- Flight Review: Ethiopian Airlines Business Class A350
- Flight Review: Ethiopian Airlines Business Class 777
Travel within Africa likely involves flying on either Ethiopian Airlines or South Africa Airways. Based out of Addis Ababa, the airline operates several long haul aircraft such as the 787, 777, and A350.
While most flights going between the US and Africa traverse either Europe or the Middle East, Ethiopian Airlines has a couple routes that fly directly from Africa to the US. For this flight, I flew from Addis Ababa (ADD) to Newark (EWR) with a quick refueling in the Ivory Coast (ABJ), making the entire flight over 17 hours long.
Ethiopian Airlines is a Star Alliance member, so award flights can be booked using miles from other Star Alliance members such as United.
For this flight award booking, I used 78,000 LifeMiles to reserve a business class seat. LifeMiles can be earned by signing up for the Avianca LifeMiles credit card, transferring Citi Thank You points, or purchasing LifeMiles.
Ethiopian Airlines 512 Addis Ababa (ADD) to Newark (EWR) Cabin: Business Seat: 3J and 3L Aircraft: 787-8 Flight Time: 17h 30m Distance: 7,893 mi
The lounge at Addis Ababa is large and has plenty of tasty food options, especially if you like Ethiopian food. During peak travel times, it can be loud since there is no ceiling to block out noise from outside of the lounge. There are plenty of power outlets at most of the seats.
The bathrooms looked hastily constructed and had mosquitoes in it, however it was frequently cleaned. Every ten minutes or so the staff would walk around screaming which flights were boarding. If you are hoping to take a nap, don’t count on it will all the screaming.
A separate line was available for business class passengers, however going through security had no separate line. Business class passengers were able to board first which was appreciated since this doesn’t always happen.
Plane Atmosphere (4/5)
Since this was a 787, the noise level, air pressure, and humidity control were all ideal compared to the 777. Passengers close to the windows had air vents in the ceiling which are key if you get hot easily. Passengers in the center of the plane do not have any air vents. The business class cabin felt a bit smaller than the A350 due to the luggage bins in the center of the ceiling.
One thing I like about the window dimmers on the 787 is that gives the crew the ability to dim all the windows at once. This is great when you are trying to sleep and some genius wants to keep open their one and only window shade which practically blinds everyone in the cabin.
There is nothing more annoying than an angled lie-flat seat in business class. I assumed that airlines figured out how to avoid such arrangements last decade but apparently Ethiopian Airlines did not get the memo for their 787s. Their A350s and 777s are fully lie-flat so I was surprised to see angled seats.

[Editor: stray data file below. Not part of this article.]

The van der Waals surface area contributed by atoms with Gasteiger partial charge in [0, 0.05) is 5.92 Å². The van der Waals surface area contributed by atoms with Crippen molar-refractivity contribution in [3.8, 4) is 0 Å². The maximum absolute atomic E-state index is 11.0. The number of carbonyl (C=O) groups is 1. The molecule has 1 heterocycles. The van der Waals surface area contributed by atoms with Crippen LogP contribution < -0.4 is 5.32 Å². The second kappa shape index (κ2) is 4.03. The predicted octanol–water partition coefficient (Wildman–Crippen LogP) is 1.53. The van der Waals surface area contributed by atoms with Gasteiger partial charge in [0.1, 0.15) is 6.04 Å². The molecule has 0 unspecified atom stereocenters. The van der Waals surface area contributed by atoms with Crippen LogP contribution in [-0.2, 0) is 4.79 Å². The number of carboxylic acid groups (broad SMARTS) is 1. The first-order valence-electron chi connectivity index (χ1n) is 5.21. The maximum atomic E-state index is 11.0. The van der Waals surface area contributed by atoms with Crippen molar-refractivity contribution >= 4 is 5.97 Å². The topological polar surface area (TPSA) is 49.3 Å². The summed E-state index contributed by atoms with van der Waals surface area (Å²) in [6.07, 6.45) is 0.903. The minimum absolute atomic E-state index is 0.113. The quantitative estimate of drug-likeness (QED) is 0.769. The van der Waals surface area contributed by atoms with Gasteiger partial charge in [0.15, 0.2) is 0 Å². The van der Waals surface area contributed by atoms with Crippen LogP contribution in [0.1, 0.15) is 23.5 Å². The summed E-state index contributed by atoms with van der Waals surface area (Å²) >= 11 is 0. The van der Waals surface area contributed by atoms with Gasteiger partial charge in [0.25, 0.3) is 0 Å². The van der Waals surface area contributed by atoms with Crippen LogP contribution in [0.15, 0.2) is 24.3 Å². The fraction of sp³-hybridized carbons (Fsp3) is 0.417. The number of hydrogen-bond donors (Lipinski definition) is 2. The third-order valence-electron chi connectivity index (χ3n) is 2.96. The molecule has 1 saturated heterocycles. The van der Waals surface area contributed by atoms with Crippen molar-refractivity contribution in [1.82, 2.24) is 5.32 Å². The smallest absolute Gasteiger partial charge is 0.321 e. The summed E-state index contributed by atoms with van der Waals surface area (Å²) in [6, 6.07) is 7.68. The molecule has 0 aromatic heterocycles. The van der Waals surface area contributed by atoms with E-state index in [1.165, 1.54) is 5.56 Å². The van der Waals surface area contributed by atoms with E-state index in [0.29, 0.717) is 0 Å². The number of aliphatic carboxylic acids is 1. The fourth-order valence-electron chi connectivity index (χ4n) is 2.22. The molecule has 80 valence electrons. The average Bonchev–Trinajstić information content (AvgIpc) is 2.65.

Also, there was almost no leg room in comparison to the South African Airways Business Class seat. When the seat was reclined, my feet had to be crammed into the small foot well area and legs had to be bent. For a 17 hour flight, I would have expected a much more comfortable seat in business class.
Despite the uncomfortable seat, I was able to sleep for a good eight hours straight. I attribute this the massive food coma I received from all the food I ate.
The food was very good on the flight from ADD to EWR. Before the main course is served, a buffet of Ethiopian dishes are carted around first. I asked for one of everything and found them all very delicious. There was so much food that it is impossible to go hungry on this flight. Ethiopian wine is also offered on board which was just okay.
Staff was friendly and polite, however in my experience they could not understand English well. Maybe it was my American accent. My food order got messed up and in hindsight, I should have just pointed to the menu to avoid confusion.
Refueling was required in ABJ before proceeding to EWR. Some passengers deplaned while others boarded. Those continuing on to EWR remained aboard the plane. While the plane was refueling, staff thoroughly cleaned the cabin and customs personnel inspected baggage and seats.
Business class passengers were able to deplane first and the walk to passport control only took a few minutes. For those with Global Entry, going through passport control and customs is a breeze.
What was awful was staring at the baggage claim belt for over an hour until the luggage arrived. This appears to be due to Ethiopian not prioritizing business class luggage and Newark Airport being generally slow with baggage handling. Kind of sad that Zimbabwe can manage to get luggage to passengers in 10 minutes while in Newark it takes 70 minutes.
In conclusion, Ethiopian Airlines operates several long haul aircraft with the 787 not being the best option. Reduced legroom, angled lie-flat seats, and smaller entertainment screens make the 787 inferior to the A350 that Ethiopian Airlines operates.
Without a doubt, business class seats on a 17 hour flight should be much more comfortable. However, for those dedicated to Star Alliance partners, there really aren’t too many alternatives to choose from if flying from East Africa. Either way, any option available to fly business class using miles for such a long flight is a great thing.
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